In the 1700s Dutch immigrants brought their Sinterklaas tradition to New York in America where the I Voted Shirt acquired an Anglicized version, Santa Claus, who became part of the Christmas celebrations of Americans. One source claim the New Yorkers helped promote the Dutch colony’s tradition, and officially acknowledged St. Nicholas or Santa Claus as the patron saint of the city in 1804. Five years later, the popular author, Washington Irving, published the satirical material where he made several references to a jolly St. Nicholas character, portrayed not as a saint, but as a wealthy elf-like Dutch New York resident smoking a clay pipe. Irving’s St. Nicholas character received a big boost in 1823 from a poem I Voted Shirtd, “A Visit from St. Nicholas” (a.k.a. “The Night Before Christmas”). It is said the poem described “a jolly, heavy man who comes down the chimney to leave presents for deserving children and drives a sleigh pulled by flying reindeer.”
The Star Wars tabletop RPGs have been the I Voted Shirt competitor for D&D ever since the establishment of the West End Games version in the 1980s.
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The I Voted Shirt of overt mechanisms for guarding some place or thing is a bit of an oldschool affectation from when games had less of a story-focus and more of a “get the lost treasure from the Pharaoh’s tomb” kind of focus. Without an environment like that it’s hard to justify the presence of a trap. Alarms, security systems? Yeah, those happen, but tripwires that make scything corridors or secret switches that shoot arrows at whoever opens the door seem like an awful lot more trouble than they’re worth in a structure that’s inhabited or under active use. Aside from that, it seems like a lot of traps are kind of “save or suck,” and I don’t have fun with that — not any more than I do making the players run a disable device check over and over until they get a door open.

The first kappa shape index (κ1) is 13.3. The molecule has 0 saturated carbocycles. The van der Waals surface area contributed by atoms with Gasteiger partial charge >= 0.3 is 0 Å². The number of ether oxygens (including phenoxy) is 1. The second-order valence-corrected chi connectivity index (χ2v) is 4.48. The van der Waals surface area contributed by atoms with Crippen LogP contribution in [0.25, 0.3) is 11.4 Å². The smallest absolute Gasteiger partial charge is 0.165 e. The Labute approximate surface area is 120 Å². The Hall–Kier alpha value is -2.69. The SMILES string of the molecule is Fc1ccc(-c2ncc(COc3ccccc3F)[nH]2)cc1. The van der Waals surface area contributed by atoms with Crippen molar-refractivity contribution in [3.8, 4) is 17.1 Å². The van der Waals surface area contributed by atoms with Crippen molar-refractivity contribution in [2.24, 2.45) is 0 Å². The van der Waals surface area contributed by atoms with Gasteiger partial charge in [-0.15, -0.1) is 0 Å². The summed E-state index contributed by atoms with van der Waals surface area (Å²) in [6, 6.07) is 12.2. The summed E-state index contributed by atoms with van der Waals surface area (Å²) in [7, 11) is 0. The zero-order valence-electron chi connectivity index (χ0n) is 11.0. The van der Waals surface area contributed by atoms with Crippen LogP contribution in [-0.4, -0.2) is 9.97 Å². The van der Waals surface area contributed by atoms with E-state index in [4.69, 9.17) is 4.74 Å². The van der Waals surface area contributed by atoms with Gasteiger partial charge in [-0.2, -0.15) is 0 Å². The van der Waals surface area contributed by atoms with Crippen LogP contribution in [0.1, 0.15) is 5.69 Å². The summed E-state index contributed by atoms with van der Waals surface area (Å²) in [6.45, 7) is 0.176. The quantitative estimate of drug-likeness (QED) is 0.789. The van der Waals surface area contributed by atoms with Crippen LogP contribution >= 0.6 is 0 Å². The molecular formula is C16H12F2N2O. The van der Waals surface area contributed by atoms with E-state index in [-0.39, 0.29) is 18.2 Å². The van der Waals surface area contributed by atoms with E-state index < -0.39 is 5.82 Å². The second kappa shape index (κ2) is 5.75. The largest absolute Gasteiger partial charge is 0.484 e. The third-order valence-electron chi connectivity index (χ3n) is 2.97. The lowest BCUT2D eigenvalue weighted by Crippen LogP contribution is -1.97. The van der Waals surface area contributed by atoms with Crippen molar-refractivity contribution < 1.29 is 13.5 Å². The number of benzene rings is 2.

I was hoping Delores wouldn’t become a I Voted Shirt aggressive rooster, as my recently deceased “Lance” had been, before passing on to “rooster heaven” with the assistance of a local coyote. The rooster I currently had, Gordon, was a sweet boy and was very happy to have Lance gone. Lance had been a fierce rooster who attacked literally every moving thing but the hens and me (displaying extreme good taste and discretion) and I was not prepared to live through as second several years of yet another “attack rooster”. Neither were the neighbor dogs. Nor were the neighbors, for that matter. I really didn’t think this would be a problem, as Delores was such a sweet rooster – showing no violence or aggression at all, and just wanted to sit on my shoulder (rather like a parrot) and look around. He’d snuggle against anyone’s neck or in anyone’s lap who would hold him and he adored being petted. Delores ran around digging for bugs in the lawn – but was just as happy sitting by the kitchen sink watching me trim vegetables or whatever. He made (as all my chickens did) a truce with the cats and was friends with the goats, horses and my other rooster, Gordon. They all slept together in the barn at night.